Friday, December 30, 2011

Boosting Immunity {Real Health}

I just wanted to share a few ways we are boosting our family's immunity.  Some of this we do year round simply because it's always a good idea (for overall health), and some we do concentrated in the cold and flu season for boosted immunity.  This is not everything possible you could do, but it's the things our family is focusing on!  I do not believe it is necessary to feel like we have to rely on doctors and laboratory made medicines to get through sickness.  It is good for our bodies to fight through things - it strengthens the immune system every time.  Fevers are good, and giving the body things to fight sickness with is key!  So let's give these things to our bodies even before they get sick, and then increase these things when sickness sets in. 

This is kind of long, but hopefully it will read quickly and give you some ideas of things to implement or use when sick and maybe a few things you might want to look into!  
 


Boosting Immunity:  
1.  Food 
  • Coconut Oil
    • A great short article to explain some of the great properties of this amazing oil.  Here's an excerpt from it: 
      • Bruce Fife, C.N., N.D. and author of The Coconut Oil Miracle shares, "Laboratory tests have shown that the MCFAs (medium chain fatty acids) found in coconut oil are effective in destroying viruses that cause influenza, measles, herpes, mononucleosis hepatitis C, and AIDS; bacteria that can cause stomach ulcers, throat infections, pneumonia, sinusitis, urinary tract infections, meningitis, gonorrhea, and toxic shock syndrome; fungi and yeast that lead to ringworm, candida, and thrush; and parasites that can cause intestinal infections such as giardiasis." Sounds like a powerhouse to me.

        The antiviral, antibacterial, and antifungal properties of coconut oil are directly attributed to the medium chain fatty acids (MCFAs) in the oil, including capric acid and caprylic acid, and the powerful lauric acid. These fatty acids are concentrated in coconut oil; they make up over 60 percent of all that's in the oil.

        Medium chain fatty acids are unique and found in only a few places in nature. Interestingly, another place medium-chain fatty acids are found is in mother's milk. In mother's milk, these medium-chain fatty acids are what protects the infant as his/her immune system is developing. And the more the mom has in her body, the more protection the infant will receive.
    • A short video 
    • We cook with this as often as possible, but I think raw is best - we will mix it with elderberry syrup (see below under 'medicines') and take some every day.  I will put some in warm (not hot) tea (chamomile, ginger-lemon-honey tea, other teas).  If you can stomach it, eat it straight off a spoon.  You can also mix with honey to eat it, and I think adding cinnamon would help with the taste as well. 
  • Broth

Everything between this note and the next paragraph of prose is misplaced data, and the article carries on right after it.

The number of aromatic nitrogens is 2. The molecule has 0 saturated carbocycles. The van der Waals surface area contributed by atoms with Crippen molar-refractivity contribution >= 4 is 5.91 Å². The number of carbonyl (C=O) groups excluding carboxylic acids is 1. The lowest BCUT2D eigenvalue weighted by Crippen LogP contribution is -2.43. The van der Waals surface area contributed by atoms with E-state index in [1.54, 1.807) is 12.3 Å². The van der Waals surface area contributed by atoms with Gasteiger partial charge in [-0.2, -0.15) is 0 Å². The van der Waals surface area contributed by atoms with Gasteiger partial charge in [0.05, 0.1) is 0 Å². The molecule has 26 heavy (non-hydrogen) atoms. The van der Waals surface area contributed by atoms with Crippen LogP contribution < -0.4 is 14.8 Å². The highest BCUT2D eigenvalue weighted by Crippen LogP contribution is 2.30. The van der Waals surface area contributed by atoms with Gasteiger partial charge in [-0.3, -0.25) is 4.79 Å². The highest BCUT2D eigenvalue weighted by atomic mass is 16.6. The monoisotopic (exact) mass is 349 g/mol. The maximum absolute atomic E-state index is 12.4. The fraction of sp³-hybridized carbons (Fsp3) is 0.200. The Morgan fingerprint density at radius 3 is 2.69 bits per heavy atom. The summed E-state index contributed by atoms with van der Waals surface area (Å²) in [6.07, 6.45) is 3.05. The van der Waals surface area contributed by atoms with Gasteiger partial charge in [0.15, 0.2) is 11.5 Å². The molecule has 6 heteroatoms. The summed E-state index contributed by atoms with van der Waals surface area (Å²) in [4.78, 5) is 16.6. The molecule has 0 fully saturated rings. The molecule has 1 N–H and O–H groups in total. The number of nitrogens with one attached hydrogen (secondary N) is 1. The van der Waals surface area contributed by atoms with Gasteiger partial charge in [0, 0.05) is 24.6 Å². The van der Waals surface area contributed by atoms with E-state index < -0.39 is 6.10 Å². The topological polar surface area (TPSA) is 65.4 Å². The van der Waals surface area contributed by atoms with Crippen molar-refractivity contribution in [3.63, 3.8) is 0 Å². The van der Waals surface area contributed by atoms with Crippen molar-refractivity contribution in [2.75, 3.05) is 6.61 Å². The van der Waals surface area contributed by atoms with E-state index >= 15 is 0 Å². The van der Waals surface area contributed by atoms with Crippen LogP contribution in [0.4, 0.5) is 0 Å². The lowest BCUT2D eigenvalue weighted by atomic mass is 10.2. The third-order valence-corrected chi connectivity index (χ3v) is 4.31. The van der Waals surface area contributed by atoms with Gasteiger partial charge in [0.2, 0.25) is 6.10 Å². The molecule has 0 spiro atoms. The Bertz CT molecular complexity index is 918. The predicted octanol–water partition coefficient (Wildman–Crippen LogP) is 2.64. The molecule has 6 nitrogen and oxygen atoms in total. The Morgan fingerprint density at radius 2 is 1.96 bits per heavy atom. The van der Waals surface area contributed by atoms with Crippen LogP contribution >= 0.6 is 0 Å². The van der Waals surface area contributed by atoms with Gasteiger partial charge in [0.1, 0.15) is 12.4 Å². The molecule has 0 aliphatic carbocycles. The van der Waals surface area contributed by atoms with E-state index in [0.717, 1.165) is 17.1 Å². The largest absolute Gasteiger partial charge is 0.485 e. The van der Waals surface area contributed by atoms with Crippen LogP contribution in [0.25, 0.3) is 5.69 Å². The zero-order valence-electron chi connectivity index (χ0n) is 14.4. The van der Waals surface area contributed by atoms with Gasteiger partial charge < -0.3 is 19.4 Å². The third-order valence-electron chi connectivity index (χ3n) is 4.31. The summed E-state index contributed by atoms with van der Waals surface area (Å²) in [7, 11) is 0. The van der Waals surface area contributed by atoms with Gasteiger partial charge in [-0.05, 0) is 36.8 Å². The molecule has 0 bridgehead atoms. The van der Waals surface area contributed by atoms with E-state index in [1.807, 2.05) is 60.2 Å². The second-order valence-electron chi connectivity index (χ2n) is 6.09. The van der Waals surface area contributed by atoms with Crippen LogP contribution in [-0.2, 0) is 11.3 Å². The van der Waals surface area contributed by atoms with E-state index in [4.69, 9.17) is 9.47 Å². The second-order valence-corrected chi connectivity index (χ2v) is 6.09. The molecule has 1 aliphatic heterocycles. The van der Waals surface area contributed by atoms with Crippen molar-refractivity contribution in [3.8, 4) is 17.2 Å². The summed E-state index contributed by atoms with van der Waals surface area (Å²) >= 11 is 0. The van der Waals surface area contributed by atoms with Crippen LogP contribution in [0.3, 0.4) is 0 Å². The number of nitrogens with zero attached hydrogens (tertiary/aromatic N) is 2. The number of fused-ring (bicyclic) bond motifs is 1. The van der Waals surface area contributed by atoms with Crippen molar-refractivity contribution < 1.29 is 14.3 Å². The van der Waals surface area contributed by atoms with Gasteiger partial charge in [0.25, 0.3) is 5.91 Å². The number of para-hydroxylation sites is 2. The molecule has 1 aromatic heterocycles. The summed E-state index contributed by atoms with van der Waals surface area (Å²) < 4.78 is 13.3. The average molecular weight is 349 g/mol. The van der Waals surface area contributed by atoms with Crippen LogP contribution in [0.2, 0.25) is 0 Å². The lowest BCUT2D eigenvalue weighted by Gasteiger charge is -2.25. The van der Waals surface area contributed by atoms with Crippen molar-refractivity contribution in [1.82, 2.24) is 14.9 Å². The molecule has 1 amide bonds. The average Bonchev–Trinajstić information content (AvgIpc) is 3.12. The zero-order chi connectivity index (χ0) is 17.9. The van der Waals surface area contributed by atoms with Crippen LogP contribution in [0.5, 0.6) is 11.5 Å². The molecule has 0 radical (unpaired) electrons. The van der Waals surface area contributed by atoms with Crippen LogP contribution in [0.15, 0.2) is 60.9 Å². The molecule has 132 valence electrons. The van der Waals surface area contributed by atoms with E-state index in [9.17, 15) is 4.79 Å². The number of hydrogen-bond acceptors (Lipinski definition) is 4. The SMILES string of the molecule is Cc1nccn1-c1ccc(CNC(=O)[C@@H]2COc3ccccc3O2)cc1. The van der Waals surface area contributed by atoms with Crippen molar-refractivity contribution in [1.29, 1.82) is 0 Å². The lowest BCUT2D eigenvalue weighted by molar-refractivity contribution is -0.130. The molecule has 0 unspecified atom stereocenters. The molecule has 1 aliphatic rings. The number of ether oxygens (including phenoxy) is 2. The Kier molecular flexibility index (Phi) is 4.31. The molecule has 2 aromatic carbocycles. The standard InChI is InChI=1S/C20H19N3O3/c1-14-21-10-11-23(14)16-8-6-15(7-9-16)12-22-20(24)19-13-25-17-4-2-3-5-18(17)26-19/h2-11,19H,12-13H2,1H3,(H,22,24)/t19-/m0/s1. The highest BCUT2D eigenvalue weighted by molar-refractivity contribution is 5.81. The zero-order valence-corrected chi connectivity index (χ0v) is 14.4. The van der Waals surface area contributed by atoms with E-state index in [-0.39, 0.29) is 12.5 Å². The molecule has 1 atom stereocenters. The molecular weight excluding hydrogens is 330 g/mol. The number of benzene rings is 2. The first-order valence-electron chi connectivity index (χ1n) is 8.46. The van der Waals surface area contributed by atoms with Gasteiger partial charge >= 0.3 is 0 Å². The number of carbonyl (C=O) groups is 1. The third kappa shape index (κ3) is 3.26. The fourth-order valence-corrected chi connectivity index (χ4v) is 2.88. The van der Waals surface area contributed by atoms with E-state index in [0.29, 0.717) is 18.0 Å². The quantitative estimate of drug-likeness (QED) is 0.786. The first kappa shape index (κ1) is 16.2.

• I will be focusing on making more and more soups during this season - for GAPS reasons (digestion and skin problems flare up when soups aren't as present in our diet as they should be) and for immunity.  We have eaten soup for every single dinner and almost every lunch this week and we have enjoyed them all!  
    • Here is a fantastic article explaining why it is so good for you!!
    • Everyone knows you should eat soup when you get sick.  (MAKE YOUR OWN!!)  Try eating it on a consistent basis, especially when it's cooler outside, to prevent sickness, strengthen your gut and immune system, and to help you recover more quickly when you do get sick.  
    • If you need some ideas, look at my recipes tab for any of the soups.  Add extra garlic to your bowl right before eating it! :-) 
  • Foods containing Vitamin D and C
  •  Juicing
    • We have noticed a great help to our immune systems in how we fight sickness and how fast we recover while we've been juicing.  My assumption is it is all the extra minerals and enzymes.  We've had sicknesses with juice and without, and we've done SO much better when we've had juice.  Keep in mind this is homemade fresh juice with a variety of vegetables, so you cannot compare that to store bought apple or orange juice.  We only use apples in our juice to make it palatable for everyone in the family (no other fruits yet).  We use many carrots, cucumbers, spinach, celery, cabbage, beetroot, and kale.  
  •  Garlic
    • Great resource about garlic. 
    • I use this liberally in our soups - best added crushed in at the end, right before you eat.  Add the garlic, turn the heat off the soup, cover with a lid, and let sit for about 10 minutes.  It tastes amazing and is so helpful! 
    • Another way to use garlic is to crush a few cloves and put in a small bowl with a little olive oil.  Let that sit for 30 minutes or so and then you can rub the oil onto the bottoms of your feet and put socks on.  
  • Ginger
2.  Supplements
  • FCLO - countless great things about this stuff, but the Vitamin A and D content is what shines.  This is a superfood and there is only one brand that makes it traditionally without processing that harms the nutrients.  And you can get capsules!